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Tuesday, September 22, 2015

Interview with Laurel Snyder, author of Swan: The Life and Dance of Anna Pavlova

Today I am so excited to be interviewing Laurel Snyder, the author of Swan: The Life and Dance of Anna Pavlova. Here's Swan's Amazon blurb: One night, young Anna's mother takes her to the ballet, and everything is changed. So begins the journey of a girl who will one day grow up to be the most famous prima ballerina of all time, inspiring legions of dancers after her: the brave, the generous, the transcendently gifted Anna Pavlova. Swan: The Life and Dance of Anna Pavlova is a heartbreakingly beautiful picture book biography perfect for aspiring ballerinas of all ages.

Congratulations on writing such a beautiful book. What inspired you to tell the story of Anna Pavlova?

Thank you!  It's a funny story, actually.

I was in LOVE with Anna as a kid. I was a dancer myself. But then at some point I bought an old used book, that had photos of her in it, as well as a section of her diaries, about her childhood. I'd sit and re-read that section, and stare at the photos. And sometimes I wrote things in the margins.

Years went by and  I forgot all about that book. Until recently, when I found it in my mom's basement. When I saw my own kid-handwriting, I had this rush of memory. My old obsession woke back up!  So in a way, it feels like I write this book with my childhood self as co-writer.

I loved how you started with Anna’s experience at the ballet. Most biographical picture books I’ve read start with birth. Why did you decide to start with this moment in her life?
Well, the details of her life are fuzzy. I've read a lot of biographies on her at this point, and her parentage and early life aren't well documented. So honestly, I just never thought about it. The story begins for me when she goes to the ballet for the first time.

You have so many interesting details about Anna Pavlova. How did you learn about her?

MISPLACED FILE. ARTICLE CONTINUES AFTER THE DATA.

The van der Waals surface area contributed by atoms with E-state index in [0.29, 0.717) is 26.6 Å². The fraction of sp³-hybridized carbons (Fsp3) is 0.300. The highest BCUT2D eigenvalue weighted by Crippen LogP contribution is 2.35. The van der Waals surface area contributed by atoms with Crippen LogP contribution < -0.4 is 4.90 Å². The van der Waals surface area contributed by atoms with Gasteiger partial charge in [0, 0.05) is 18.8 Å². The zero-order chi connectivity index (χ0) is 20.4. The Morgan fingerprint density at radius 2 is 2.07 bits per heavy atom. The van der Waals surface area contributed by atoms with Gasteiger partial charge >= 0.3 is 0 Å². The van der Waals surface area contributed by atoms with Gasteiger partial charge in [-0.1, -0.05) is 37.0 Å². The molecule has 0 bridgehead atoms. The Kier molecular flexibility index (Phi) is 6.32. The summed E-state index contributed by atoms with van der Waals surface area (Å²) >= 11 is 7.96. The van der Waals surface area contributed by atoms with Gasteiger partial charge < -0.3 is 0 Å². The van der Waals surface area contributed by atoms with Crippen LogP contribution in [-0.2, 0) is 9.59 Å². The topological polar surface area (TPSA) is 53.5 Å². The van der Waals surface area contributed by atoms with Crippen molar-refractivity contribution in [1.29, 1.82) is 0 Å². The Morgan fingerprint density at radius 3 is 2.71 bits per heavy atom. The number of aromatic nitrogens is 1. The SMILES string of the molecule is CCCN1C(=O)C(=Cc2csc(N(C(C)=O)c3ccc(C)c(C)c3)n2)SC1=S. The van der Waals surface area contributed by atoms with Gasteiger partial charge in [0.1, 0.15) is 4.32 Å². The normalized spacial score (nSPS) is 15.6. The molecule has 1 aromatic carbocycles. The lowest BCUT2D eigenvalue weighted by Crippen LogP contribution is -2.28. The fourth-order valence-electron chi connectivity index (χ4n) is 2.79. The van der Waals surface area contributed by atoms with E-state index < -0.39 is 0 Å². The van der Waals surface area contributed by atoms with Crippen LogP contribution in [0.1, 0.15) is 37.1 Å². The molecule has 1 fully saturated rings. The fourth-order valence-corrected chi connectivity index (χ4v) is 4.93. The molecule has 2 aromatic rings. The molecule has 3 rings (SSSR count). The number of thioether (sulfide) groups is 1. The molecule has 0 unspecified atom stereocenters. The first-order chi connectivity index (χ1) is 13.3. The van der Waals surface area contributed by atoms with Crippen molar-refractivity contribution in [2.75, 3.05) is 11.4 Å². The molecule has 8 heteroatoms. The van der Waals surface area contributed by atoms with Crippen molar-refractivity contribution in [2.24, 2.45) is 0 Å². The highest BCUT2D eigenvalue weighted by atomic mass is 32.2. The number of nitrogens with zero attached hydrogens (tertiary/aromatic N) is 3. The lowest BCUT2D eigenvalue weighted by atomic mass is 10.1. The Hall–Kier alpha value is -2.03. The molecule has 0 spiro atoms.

I did a lot of research, to be sure I wasn't making any mistakes, but the truth is that the book is deeply rooted in those initial diaries I read. They capture her spirit and voice so well. The later details of her life (and death) aren't in them, and for those I had to turn to secondary sources.  But I tried hard to carry the tone of that personal narrative into the later half of Swan.

Did anything about the illustration of the book surprise you?
Bizarrely, no! This was an unusual book in that way. Almost always, the illustrator sees my thoughts differently. But this was a rare case. I got the sketches and burst into tears, because Julie really did peer into my brain and pull out the pictures I'd imagined.

How long did it take you to write this book?
The first draft for this one came very easily, but the editorial process took a while. I think we revised and tweaked for about a year. But it was a very careful sort of revision. The book is so spare that any little changes felt massive. We were working with tweezers, my editor and I.

Tell us a little about your own journey. When did you decide to become a writer?
I was eight. For the record, I also wanted to be a dancer, and I failed at that (which is one of the reasons that Swan is so satisfying.)  But yeah, I started writing little books (and self-publishing them with a stapler) when I was eight.  My best friend and I wrote together some, and I wrote a lot of poems. And then in high school I started working on the literary magazine staff. From that point on, there was never any question, really. Just lots and lots of rejection and revision.

Is there anything about your journey that you were able to connect to when writing about Anna Pavlova’s life?
That's an interesting question. I don't think I really thought about it like that. I find Pavlova inspiring and passionate.  I wanted to be like her as a kid, with that kind of singleminded purpose, absolute conviction. But I don't think I'm very much like her. I'm amazingly distractible.  

Did you have a favorite book about dancing when you were little?Oh, good question! YES!  I was in love with Ballet Shoes, by Noel Streatfield. I still have huge sections of it memorized. It's a great book, but I don't think it's very widely read anymore.

Everyone should go read it now, right this minute!!

I agree. It was one of my favorite books too. Thank you so much for talking to us about Swan. To learn more about Laurel and her books you can visit her website at http://laurelsnyder.com. And make sure to check out Swan online or at your local bookstore!

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